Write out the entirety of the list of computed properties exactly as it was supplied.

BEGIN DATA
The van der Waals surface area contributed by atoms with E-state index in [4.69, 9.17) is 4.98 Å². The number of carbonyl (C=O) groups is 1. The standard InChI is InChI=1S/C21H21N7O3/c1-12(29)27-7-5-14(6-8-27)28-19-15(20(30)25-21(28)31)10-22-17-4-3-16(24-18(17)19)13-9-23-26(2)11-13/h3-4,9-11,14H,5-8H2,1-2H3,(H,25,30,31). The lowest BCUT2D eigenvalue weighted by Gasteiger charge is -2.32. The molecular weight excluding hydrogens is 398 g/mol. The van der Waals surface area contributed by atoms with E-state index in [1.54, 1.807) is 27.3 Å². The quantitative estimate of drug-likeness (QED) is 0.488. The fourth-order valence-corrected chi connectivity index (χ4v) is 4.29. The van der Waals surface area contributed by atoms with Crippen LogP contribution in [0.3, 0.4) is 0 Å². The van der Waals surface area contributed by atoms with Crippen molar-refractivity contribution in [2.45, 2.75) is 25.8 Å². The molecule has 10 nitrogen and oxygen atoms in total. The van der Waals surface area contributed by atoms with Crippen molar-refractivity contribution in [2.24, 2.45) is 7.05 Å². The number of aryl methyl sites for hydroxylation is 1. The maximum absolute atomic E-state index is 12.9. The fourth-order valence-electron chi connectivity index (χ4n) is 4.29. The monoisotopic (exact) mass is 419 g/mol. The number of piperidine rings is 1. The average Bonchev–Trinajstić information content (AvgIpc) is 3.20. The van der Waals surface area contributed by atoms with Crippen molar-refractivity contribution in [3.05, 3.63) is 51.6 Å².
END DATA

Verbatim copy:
The van der Waals surface area contributed by atoms with E-state index in [4.69, 9.17) is 4.98 Å². The number of carbonyl (C=O) groups is 1. The standard InChI is InChI=1S/C21H21N7O3/c1-12(29)27-7-5-14(6-8-27)28-19-15(20(30)25-21(28)31)10-22-17-4-3-16(24-18(17)19)13-9-23-26(2)11-13/h3-4,9-11,14H,5-8H2,1-2H3,(H,25,30,31). The lowest BCUT2D eigenvalue weighted by Gasteiger charge is -2.32. The molecular weight excluding hydrogens is 398 g/mol. The van der Waals surface area contributed by atoms with E-state index in [1.54, 1.807) is 27.3 Å². The quantitative estimate of drug-likeness (QED) is 0.488. The fourth-order valence-corrected chi connectivity index (χ4v) is 4.29. The van der Waals surface area contributed by atoms with Crippen LogP contribution in [0.3, 0.4) is 0 Å². The van der Waals surface area contributed by atoms with Crippen molar-refractivity contribution in [2.45, 2.75) is 25.8 Å². The molecule has 10 nitrogen and oxygen atoms in total. The van der Waals surface area contributed by atoms with Crippen molar-refractivity contribution in [2.24, 2.45) is 7.05 Å². The number of aryl methyl sites for hydroxylation is 1. The maximum absolute atomic E-state index is 12.9. The fourth-order valence-electron chi connectivity index (χ4n) is 4.29. The monoisotopic (exact) mass is 419 g/mol. The number of piperidine rings is 1. The average Bonchev–Trinajstić information content (AvgIpc) is 3.20. The van der Waals surface area contributed by atoms with Crippen molar-refractivity contribution in [3.05, 3.63) is 51.6 Å².